IndicationFor the treatment of galactorrhea due to hyperprolactinemia, prolactin-dependent menstrual disorders and infertility, prolactin-secreting adenomas, prolactin-dependent male hypogonadism, as adjunct therapy to surgery or radiotherapy for acromegaly or as monotherapy is special cases, as monotherapy in early Parksinsonian Syndrome or as an adjunct with levodopa in advanced cases with motor complications. Bromocriptine has also been used off-label to treat restless legs syndrome and neuroleptic malignant syndrome.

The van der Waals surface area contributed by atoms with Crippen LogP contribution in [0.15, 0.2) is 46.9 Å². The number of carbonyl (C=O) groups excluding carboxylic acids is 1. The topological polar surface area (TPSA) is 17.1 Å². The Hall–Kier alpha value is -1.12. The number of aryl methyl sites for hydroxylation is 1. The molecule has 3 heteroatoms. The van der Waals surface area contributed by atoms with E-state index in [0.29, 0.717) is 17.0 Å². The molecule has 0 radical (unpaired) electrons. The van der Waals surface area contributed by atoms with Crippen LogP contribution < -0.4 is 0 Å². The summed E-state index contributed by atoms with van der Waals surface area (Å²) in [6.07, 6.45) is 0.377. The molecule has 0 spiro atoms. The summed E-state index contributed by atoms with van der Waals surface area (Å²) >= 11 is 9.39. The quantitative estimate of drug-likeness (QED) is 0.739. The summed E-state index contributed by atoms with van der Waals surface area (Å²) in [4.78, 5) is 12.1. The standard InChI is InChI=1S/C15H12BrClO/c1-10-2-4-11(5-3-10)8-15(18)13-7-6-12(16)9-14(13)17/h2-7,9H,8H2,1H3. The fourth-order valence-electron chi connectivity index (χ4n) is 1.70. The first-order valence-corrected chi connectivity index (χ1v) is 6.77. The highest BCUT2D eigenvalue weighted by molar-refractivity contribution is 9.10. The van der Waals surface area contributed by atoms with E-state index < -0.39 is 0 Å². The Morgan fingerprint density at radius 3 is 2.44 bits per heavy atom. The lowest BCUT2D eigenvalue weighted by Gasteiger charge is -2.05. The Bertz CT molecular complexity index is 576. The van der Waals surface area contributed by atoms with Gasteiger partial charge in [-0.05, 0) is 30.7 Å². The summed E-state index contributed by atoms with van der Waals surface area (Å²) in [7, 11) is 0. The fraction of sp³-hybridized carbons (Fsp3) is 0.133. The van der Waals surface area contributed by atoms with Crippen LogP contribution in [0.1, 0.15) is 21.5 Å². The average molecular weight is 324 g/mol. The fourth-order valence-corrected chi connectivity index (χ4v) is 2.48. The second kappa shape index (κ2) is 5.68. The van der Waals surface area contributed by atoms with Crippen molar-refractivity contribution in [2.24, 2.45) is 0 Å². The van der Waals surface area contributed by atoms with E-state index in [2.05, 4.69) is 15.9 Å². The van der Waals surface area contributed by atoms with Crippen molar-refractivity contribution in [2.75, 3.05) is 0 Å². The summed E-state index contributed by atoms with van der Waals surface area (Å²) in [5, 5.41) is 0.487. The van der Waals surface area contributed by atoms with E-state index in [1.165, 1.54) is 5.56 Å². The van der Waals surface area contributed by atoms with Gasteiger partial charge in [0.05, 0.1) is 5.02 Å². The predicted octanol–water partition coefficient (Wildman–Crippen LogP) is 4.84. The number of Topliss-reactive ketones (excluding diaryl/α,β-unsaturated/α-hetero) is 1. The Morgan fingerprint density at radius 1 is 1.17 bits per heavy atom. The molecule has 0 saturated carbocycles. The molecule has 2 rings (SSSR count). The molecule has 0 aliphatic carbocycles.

PharmacodynamicsBromocriptine stimulates centrally-located dopaminergic receptors resulting in a number of pharmacologic effects. Five dopamine receptor types from two dopaminergic subfamilies have been identified. The dopaminergic D1 receptor subfamily consists of D1 and D5 subreceptors, which are associated with dyskinesias. The dopaminergic D2 receptor subfamily consists of D2, D3 and D4 subreceptors, which are associated with improvement of symptoms of movement disorders. Thus, agonist activity specific for D2 subfamily receptors, primarily D2 and D3 receptor subtypes, are the primary targets of dopaminergic antiparkinsonian agents. It is thought that postsynaptic D2 stimulation is primarily responsible for the antiparkinsonian effect of dopamine agonists, while presynaptic D2 stimulation confers neuroprotective effects. This semisynthetic ergot derivative exhibits potent agonist activity on dopamine D2-receptors. It also exhibits agonist activity (in order of decreasing binding affinity) on 5-hydroxytryptamine (5-HT)1D, dopamine D3, 5-HT1A, 5-HT2A, 5-HT1B, and 5-HT2C receptors, antagonist activity on α2A-adrenergic, α2C, α2B, and dopamine D1 receptors, partial agonist activity at receptor 5-HT2B, and inactivates dopamine D4 and 5-HT7 receptors. Parkinsonian Syndrome manifests when approximately 80% of dopaminergic activity in the nigrostriatal pathway of the brain is lost. As this striatum is involved in modulating the intensity of coordinated muscle activity (e.g. movement, balance, walking), loss of activity may result in dystonia (acute muscle contraction), Parkinsonism (including symptoms of bradykinesia, tremor, rigidity, and flattened affect), akathesia (inner restlessness), tardive dyskinesia (involuntary muscle movements usually associated with long-term loss of dopaminergic activity), and neuroleptic malignant syndrome, which manifests when complete blockage of nigrostriatal dopamine occurs. High dopaminergic activity in the mesolimbic pathway of the brain causes hallucinations and delusions; these side effects of dopamine agonists are manifestations seen in patients with schizophrenia who have overractivity in this area of the brain. The hallucinogenic side effects of dopamine agonists may also be due to 5-HT2A agonism. The tuberoinfundibular pathway of the brain originates in the hypothalamus and terminates in the pituitary gland. In this pathway, dopamine inhibits lactotrophs in anterior pituitary from secreting prolactin. Increased dopaminergic activity in the tuberoinfundibular pathway inhibits prolactin secretion making bromocriptine an effective agent for treating disorders associated with hypersecretion of prolactin. Pulmonary fibrosis may be associated bromocriptine’s agonist activity at 5-HT1B and 5-HT2B receptors.